Altered Expectation Brings Enhanced Opportunities

by Mark Montieth Writer

The Pacers held their annual Media Day on Monday, Sept. 29 at Bankers Life Fieldhouse. Training camp begins Tuesday, Sept. 30.

The great expectations of the past two seasons have been stored away, like summer clothing to be brought back when the climate is warmer. For now, the Pacers are promising merely to do the best they can, and see what happens.

Maybe there's an advantage in that, too, because last season's expectations and mid-season success ultimately backfired. With the perspective that comes from disappointment, they see the benefit of working in a less frenetic environment.

“The first year I was here, we were underdogs and we played with that chip on our shoulder,” George Hill said Monday during the team's media day gathering. “I feel we lost that sense of urgency when we became a popular team, people talking about us. I think success actually killed us last year. I feel we're back to Square One, with our backs against the wall, and that's when we play our best ball. That's when we get to sneak up on people and play our game.”

Last season, the Pacers were sneaked up upon, by opponents and, admittedly, their own assumptions. They jumped to records of 9-0, 16-1 and 39-10. They went 17-13 from there, however, as the national media attention and their premier position in the Eastern Conference fogged their focus.

Now, with their top two scorers from last season having been lost to free agency (Lance Stephenson) and injury (Paul George), expectations won't be a problem. They could, in fact, become an asset. Last season, when they finished 56-26 and reached Game 6 of the Eastern Conference finals, they were deemed a disappointment because of all the anticipation for a championship. This season, critics won't be nearly as difficult to impress. For much of last season, they were constantly asked to explain their greatness. That's not likely to happen this season. In fact, they might not be asked much of anything by the national media, which will be chasing after projected title contenders. And that suits them just fine.

“People are going to have certain opinions of us and they’re entitled to their opinions, so I’m just going to keep my mouth shut and just go out and play,” Roy Hibbert said.

The Pacers' situation should play perfectly into the hands of coach Frank Vogel, an out-of-the-video room coach who has built a career on surpassing expectations. Vogel's sunny disposition has not been darkened by Stephenson's surprising defection to Charlotte or George's horrifying broken leg while playing for Team USA. He has not set specific goals for his team in terms of record or playoff advancement, but he still expects it to be competitive.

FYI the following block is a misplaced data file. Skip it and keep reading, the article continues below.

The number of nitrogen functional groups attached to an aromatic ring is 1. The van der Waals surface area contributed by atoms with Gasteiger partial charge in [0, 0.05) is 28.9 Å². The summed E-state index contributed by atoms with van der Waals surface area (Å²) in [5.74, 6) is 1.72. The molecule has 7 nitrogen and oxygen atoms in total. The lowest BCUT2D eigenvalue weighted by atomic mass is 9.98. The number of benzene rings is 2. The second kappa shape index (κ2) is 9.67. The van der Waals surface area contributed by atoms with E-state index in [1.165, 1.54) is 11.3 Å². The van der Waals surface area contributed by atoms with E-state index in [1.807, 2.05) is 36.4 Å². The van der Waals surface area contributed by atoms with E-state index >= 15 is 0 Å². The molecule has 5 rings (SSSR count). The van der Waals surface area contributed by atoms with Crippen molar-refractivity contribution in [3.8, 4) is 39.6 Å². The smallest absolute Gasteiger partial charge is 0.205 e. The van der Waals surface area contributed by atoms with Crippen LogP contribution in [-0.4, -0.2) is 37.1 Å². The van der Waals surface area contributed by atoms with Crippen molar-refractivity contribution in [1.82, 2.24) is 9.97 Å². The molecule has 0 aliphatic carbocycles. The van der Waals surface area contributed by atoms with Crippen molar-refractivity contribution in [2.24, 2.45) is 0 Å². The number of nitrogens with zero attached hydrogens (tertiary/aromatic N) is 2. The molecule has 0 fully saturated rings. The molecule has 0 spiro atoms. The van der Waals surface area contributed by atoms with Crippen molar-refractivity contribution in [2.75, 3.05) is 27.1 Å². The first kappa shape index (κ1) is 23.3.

“The message to my team is going to be we’ve got to bring a high level of competitiveness every single night,” Vogel said. “We’ve got to bring it every night. We have enough to get the job done. We have enough to compete with the best. We’re not going to make it any more complicated than that.”

The Pacers' challenge would have been great enough this season with George and Stephenson. As David West pointed out, the two teams they eliminated in the playoffs, Atlanta and Washington, appear to be improved. Al Horford, injured throughout the postseason, returns to Atlanta, which took the Pacers to seven games in the first round. Washington, which lost to the Pacers in six games in the second round, is a year older and replaced Trevor Ariza with title-tested Paul Pierce.

The Pacers have three additions with guaranteed contracts – guards Rodney Stuckey and C.J. Miles, and forward Damjan Rudez – and another, forward-center Shayne Whittington, with a partially guaranteed deal. Stuckey and Miles were originally expected to merely nudge the offense now and then, but instead will be asked to lower a shoulder into it.

For both, this season qualifies as the greatest opportunity of their careers, something both eagerly await. It's also a renewed opportunity for Hibbert and Hill, both of whom had to slip into the backseat of the Pacers' offense so that George and Stephenson could drive more often. They look forward to new roles, too.

“The mindset is to make sure everybody gets a piece of the pie and gets a chance to compete,” Hibbert said. “Just try to look at it as San Antonio, how they won (the championship) last year, as opposed to one man taking more shots than others.”

Hill reportedly had a rigorous off-season on the Bankers Life Fieldhouse practice court, to the point he was told to leave on occasion. Stung by his play in the playoffs, he went about getting better by showing up on the first day possible after the season ended. He should have plenty of chances to flex his improvement without George and Stephenson on hand to swallow most of the offense.

“I don't think (their absence) affects my role, I think it enhances it a little bit,” he said. “Not having Lance here is a bummer, somebody we're going to miss truly, and missing Paul is going to be very detrimental to our team, but it gives everyone the opportunity to step up. Now more than ever we have to come together and play together. This is where you see the true concept of team basketball.”

Which is always an expectation in Indiana.

Note: The contents of this page have not been reviewed or endorsed by the Indiana Pacers. All opinions expressed by Mark Montieth are solely his own and do not reflect the opinions of the Indiana Pacers, their partners, or sponsors.

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